- A top government official claims embattled CJN Walter Onnoghen may face two fresh trials
- The source reportedly stated that there were three dimensions to the allegations against the CJN and that he may be arraigned before a high court very soon
- The official claimed Onnoghen is the owner of some domiciliary accounts primarily funded through US dollar cash deposits made by himself
- The source further alleged that there were unexplained payments into Onnoghen’s account by lawyers who at the same time were appearing before him for adjudication
Justice Walter Onnoghen, the suspended chief justice of Nigeria, may face two fresh trials on alleged huge deposits in his accounts and cash gifts from some senior advocates of Nigeria.
According to The Nation, in deference to the constitutional provisions on the National Judicial Council (NJC) which stipulates that such allegations against a judicial officer should first be presented to the NJC, the federal government has delayed the arraignment of the CJN.
Legit.ng gathers that a petition and comprehensive report on Onnoghen’s accounts has been submitted to the NJC by the Economic and Financial Crimes Commission (EFCC).
Speaking in confidence with select newsmen, a top government official reportedly said there might be two other cases against Onnoghen, apart from the trial at the Code of Conduct Tribunal (CCT).
The source reportedly stated that there were three dimensions to the allegations against the CJN and that he (Onnoghen) may be arraigned before a high court very soon.
The source said: “When President Muhammadu Buhari decided to suspend Chief Justice Walter Onnoghen on the 25th of January, 2019, it was in response to serious allegations of irregularities, illegalities and criminal conduct contained in petitions submitted against the top judicial officer, and indeed some findings of the Economic and Financial Crimes Commission (EFCC), which not only substantiated those petitions but threw up even more damning facts.
“Since then, there have been several public revelations and judicial proceedings which are sometimes confusing to members of the general public.”
“For clarity, there are two different cases currently ongoing before constituted panels and a separate ethical issue in the public domain,
“The first point of focus has been the failure of the chief judge to declare his assets immediately after taking office and every four years thereafter, as required by the 1999 Constitution, which is the supreme law of the land, and the Code of Conduct Bureau and Tribunal Act.
“This particular illegality has been admitted in writing by the Chief Justice himself and is a matter for criminal prosecution now before the Code of Conduct Tribunal (CCT).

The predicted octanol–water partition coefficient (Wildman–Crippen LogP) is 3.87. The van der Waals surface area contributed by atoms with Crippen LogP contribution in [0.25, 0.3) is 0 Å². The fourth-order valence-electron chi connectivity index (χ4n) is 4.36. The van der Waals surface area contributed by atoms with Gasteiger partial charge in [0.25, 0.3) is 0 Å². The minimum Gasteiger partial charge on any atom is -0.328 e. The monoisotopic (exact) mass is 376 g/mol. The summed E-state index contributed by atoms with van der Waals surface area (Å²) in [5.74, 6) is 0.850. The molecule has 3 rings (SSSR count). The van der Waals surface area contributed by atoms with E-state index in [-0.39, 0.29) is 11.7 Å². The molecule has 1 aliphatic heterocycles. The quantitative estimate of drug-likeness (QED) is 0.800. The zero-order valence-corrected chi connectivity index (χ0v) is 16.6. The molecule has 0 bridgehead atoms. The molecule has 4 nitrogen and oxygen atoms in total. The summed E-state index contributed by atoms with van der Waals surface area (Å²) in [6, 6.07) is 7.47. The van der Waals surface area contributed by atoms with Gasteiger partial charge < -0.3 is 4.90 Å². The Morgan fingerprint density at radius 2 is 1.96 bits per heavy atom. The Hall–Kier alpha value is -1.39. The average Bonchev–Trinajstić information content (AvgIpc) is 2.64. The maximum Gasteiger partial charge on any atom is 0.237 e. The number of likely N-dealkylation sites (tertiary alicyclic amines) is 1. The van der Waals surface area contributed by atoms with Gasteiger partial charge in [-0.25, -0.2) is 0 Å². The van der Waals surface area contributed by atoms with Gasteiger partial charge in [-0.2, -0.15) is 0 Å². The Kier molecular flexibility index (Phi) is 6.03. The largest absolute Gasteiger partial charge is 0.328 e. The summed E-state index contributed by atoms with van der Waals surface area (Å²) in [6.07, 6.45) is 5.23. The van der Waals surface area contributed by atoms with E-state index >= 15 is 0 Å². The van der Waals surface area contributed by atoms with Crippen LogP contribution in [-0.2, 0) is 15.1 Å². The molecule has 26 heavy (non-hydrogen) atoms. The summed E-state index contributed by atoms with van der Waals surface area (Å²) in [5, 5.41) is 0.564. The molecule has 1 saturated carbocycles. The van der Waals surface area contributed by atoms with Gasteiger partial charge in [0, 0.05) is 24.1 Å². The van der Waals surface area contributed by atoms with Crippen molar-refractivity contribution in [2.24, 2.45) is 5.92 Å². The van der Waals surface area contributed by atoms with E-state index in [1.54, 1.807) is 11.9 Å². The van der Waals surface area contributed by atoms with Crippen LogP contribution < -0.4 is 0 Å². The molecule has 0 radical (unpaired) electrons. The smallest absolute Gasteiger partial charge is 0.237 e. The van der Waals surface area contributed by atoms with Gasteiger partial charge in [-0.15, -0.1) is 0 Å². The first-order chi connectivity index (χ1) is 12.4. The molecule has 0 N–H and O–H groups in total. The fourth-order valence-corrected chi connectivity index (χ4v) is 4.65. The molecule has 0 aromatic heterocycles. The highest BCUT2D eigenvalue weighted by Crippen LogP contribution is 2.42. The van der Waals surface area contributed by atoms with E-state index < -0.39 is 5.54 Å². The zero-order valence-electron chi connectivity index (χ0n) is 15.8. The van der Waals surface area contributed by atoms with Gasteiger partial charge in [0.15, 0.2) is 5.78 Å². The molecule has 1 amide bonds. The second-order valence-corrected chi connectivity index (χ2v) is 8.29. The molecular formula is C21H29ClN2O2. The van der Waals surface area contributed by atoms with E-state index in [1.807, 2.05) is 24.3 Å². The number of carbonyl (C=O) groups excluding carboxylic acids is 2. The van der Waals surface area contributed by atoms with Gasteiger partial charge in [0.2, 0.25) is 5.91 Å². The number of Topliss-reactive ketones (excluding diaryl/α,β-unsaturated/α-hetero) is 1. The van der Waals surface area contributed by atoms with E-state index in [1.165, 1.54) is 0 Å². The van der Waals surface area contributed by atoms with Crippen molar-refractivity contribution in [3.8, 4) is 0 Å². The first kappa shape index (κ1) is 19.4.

“But we must note that because of its specialised nature, CCT has a narrow jurisdiction and the case before it is confined to the issues of asset declaration, failure to declare assets as required by law and false declaration of assets.
“That is what the CCT had been hearing since charges were first filed against the CJN on the 10th of January, 2019.
“The prosecution recently closed its case and lawyers to the suspended CJN are now to open the defence or make a no case submission. Just for clarity, it is worth emphasizing that the CCT will only treat issues relating assets declaration.”
The source went further: “The more interesting aspect of the suspended CJN’s dilemma involves allegations of several breaches of the criminal and anti-corruption laws, including money laundering, bribery and tax evasion.
“It is alleged, for instance, that the suspended CJN is the owner of some domiciliary accounts primarily funded through US dollar cash deposits made by himself.
“More disturbing is the pattern of deposits which, according to EFCC, were made in a manner inconsistent with financial transparency and the code of conduct for public officials.
“These include instances of repeated cash deposits of 10,000 US dollars each, totaling close to two million dollars.
“These serious allegations would ordinarily have gone to the high court for prosecution, but for a case precedent which stipulates that such allegations against a judicial officer should first be presented to the National Judicial Council, more or less an internal disciplinary panel for erring judicial officers, before being prosecuted in a criminal court.
“The allegations of unexplained wealth, huge cash deposits being made into the suspended CJ’s naira, dollar and pound sterling accounts directly from the court and well beyond his estacode and other allowances; unexplained payments into the suspended CJN’s account by lawyers who at the same time were appearing before him for adjudication, etc, are currently being handled by the NJC and would be filed in court after the NJC has made its decision on them.”
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Meanwhile, Legit.ng previously reported that the lead prosecutor in the trial of Justice Walter Onnoghen said that the federal government did not table an allegation of undeclared $3million against the suspended CJN before the Code of Conduct Tribunal.
The lead prosecutor, Aliyu Umar (SAN), who made the disclosure on Saturday, March 23, also said all the six charges against Onnoghen made no references to 55 houses.
According to him, the federal government only accused Onnoghen of breaching the Code of Conduct Act with his failure to declare and disclose five Standard Chartered Bank statements of accounts in his asset declaration form.
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